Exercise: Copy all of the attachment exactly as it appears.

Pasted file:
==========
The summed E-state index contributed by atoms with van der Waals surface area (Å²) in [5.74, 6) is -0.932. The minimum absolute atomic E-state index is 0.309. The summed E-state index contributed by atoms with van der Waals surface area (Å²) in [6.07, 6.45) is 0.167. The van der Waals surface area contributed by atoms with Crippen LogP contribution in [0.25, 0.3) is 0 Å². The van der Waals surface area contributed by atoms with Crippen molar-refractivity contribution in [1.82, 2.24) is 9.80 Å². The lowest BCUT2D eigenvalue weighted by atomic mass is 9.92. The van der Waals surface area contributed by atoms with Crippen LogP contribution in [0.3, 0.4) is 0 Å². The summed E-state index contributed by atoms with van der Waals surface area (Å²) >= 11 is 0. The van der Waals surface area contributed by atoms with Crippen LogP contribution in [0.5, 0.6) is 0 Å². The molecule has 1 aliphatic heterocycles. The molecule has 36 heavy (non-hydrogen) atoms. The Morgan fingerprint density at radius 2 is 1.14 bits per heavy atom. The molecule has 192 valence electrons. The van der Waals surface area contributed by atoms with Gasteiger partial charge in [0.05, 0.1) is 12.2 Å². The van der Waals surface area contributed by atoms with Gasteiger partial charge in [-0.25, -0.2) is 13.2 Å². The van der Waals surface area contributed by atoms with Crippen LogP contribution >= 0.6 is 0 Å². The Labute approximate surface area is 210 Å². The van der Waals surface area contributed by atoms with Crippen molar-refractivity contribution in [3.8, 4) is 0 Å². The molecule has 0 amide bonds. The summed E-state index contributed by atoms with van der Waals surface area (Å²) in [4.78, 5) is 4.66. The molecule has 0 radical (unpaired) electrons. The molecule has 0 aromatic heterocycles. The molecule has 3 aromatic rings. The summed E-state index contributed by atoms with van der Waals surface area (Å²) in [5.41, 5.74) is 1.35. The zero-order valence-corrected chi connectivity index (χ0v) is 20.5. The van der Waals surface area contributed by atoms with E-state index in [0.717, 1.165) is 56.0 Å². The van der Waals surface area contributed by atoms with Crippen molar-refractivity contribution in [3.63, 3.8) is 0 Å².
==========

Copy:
The summed E-state index contributed by atoms with van der Waals surface area (Å²) in [5.74, 6) is -0.932. The minimum absolute atomic E-state index is 0.309. The summed E-state index contributed by atoms with van der Waals surface area (Å²) in [6.07, 6.45) is 0.167. The van der Waals surface area contributed by atoms with Crippen LogP contribution in [0.25, 0.3) is 0 Å². The van der Waals surface area contributed by atoms with Crippen molar-refractivity contribution in [1.82, 2.24) is 9.80 Å². The lowest BCUT2D eigenvalue weighted by atomic mass is 9.92. The van der Waals surface area contributed by atoms with Crippen LogP contribution in [0.3, 0.4) is 0 Å². The summed E-state index contributed by atoms with van der Waals surface area (Å²) >= 11 is 0. The van der Waals surface area contributed by atoms with Crippen LogP contribution in [0.5, 0.6) is 0 Å². The molecule has 1 aliphatic heterocycles. The molecule has 36 heavy (non-hydrogen) atoms. The Morgan fingerprint density at radius 2 is 1.14 bits per heavy atom. The molecule has 192 valence electrons. The van der Waals surface area contributed by atoms with Gasteiger partial charge in [0.05, 0.1) is 12.2 Å². The van der Waals surface area contributed by atoms with Gasteiger partial charge in [-0.25, -0.2) is 13.2 Å². The van der Waals surface area contributed by atoms with Crippen LogP contribution >= 0.6 is 0 Å². The Labute approximate surface area is 210 Å². The van der Waals surface area contributed by atoms with Crippen molar-refractivity contribution in [3.8, 4) is 0 Å². The molecule has 0 amide bonds. The summed E-state index contributed by atoms with van der Waals surface area (Å²) in [4.78, 5) is 4.66. The molecule has 0 radical (unpaired) electrons. The molecule has 0 aromatic heterocycles. The molecule has 3 aromatic rings. The summed E-state index contributed by atoms with van der Waals surface area (Å²) in [5.41, 5.74) is 1.35. The zero-order valence-corrected chi connectivity index (χ0v) is 20.5. The van der Waals surface area contributed by atoms with E-state index in [0.717, 1.165) is 56.0 Å². The van der Waals surface area contributed by atoms with Crippen molar-refractivity contribution in [3.63, 3.8) is 0 Å².